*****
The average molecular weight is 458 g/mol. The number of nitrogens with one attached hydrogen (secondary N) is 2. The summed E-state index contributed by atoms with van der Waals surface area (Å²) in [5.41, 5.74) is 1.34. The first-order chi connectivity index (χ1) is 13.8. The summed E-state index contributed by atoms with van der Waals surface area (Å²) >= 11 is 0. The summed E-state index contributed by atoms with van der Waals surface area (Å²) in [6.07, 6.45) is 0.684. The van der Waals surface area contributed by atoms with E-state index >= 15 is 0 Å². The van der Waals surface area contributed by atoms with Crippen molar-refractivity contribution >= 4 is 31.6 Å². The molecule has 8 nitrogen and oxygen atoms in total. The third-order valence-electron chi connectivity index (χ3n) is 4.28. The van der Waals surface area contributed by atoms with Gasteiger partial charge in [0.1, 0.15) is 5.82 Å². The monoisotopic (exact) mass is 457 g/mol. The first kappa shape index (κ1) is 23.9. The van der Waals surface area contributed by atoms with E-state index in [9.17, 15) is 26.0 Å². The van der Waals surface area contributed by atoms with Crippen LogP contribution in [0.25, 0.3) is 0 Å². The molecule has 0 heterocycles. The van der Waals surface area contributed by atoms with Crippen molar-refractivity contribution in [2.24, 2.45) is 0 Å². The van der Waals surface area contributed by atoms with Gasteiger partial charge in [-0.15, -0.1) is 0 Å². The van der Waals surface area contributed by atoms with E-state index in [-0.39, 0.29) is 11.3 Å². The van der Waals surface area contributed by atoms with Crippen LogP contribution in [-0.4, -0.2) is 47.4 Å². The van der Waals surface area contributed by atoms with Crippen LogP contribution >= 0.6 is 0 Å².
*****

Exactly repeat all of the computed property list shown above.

The average molecular weight is 458 g/mol. The number of nitrogens with one attached hydrogen (secondary N) is 2. The summed E-state index contributed by atoms with van der Waals surface area (Å²) in [5.41, 5.74) is 1.34. The first-order chi connectivity index (χ1) is 13.8. The summed E-state index contributed by atoms with van der Waals surface area (Å²) >= 11 is 0. The summed E-state index contributed by atoms with van der Waals surface area (Å²) in [6.07, 6.45) is 0.684. The van der Waals surface area contributed by atoms with E-state index >= 15 is 0 Å². The van der Waals surface area contributed by atoms with Crippen molar-refractivity contribution >= 4 is 31.6 Å². The molecule has 8 nitrogen and oxygen atoms in total. The third-order valence-electron chi connectivity index (χ3n) is 4.28. The van der Waals surface area contributed by atoms with Gasteiger partial charge in [0.1, 0.15) is 5.82 Å². The monoisotopic (exact) mass is 457 g/mol. The first kappa shape index (κ1) is 23.9. The van der Waals surface area contributed by atoms with E-state index in [9.17, 15) is 26.0 Å². The van der Waals surface area contributed by atoms with Crippen LogP contribution in [0.25, 0.3) is 0 Å². The molecule has 0 heterocycles. The van der Waals surface area contributed by atoms with Crippen molar-refractivity contribution in [2.24, 2.45) is 0 Å². The van der Waals surface area contributed by atoms with Gasteiger partial charge in [-0.15, -0.1) is 0 Å². The van der Waals surface area contributed by atoms with E-state index in [-0.39, 0.29) is 11.3 Å². The van der Waals surface area contributed by atoms with Crippen LogP contribution in [-0.4, -0.2) is 47.4 Å². The van der Waals surface area contributed by atoms with Crippen LogP contribution >= 0.6 is 0 Å².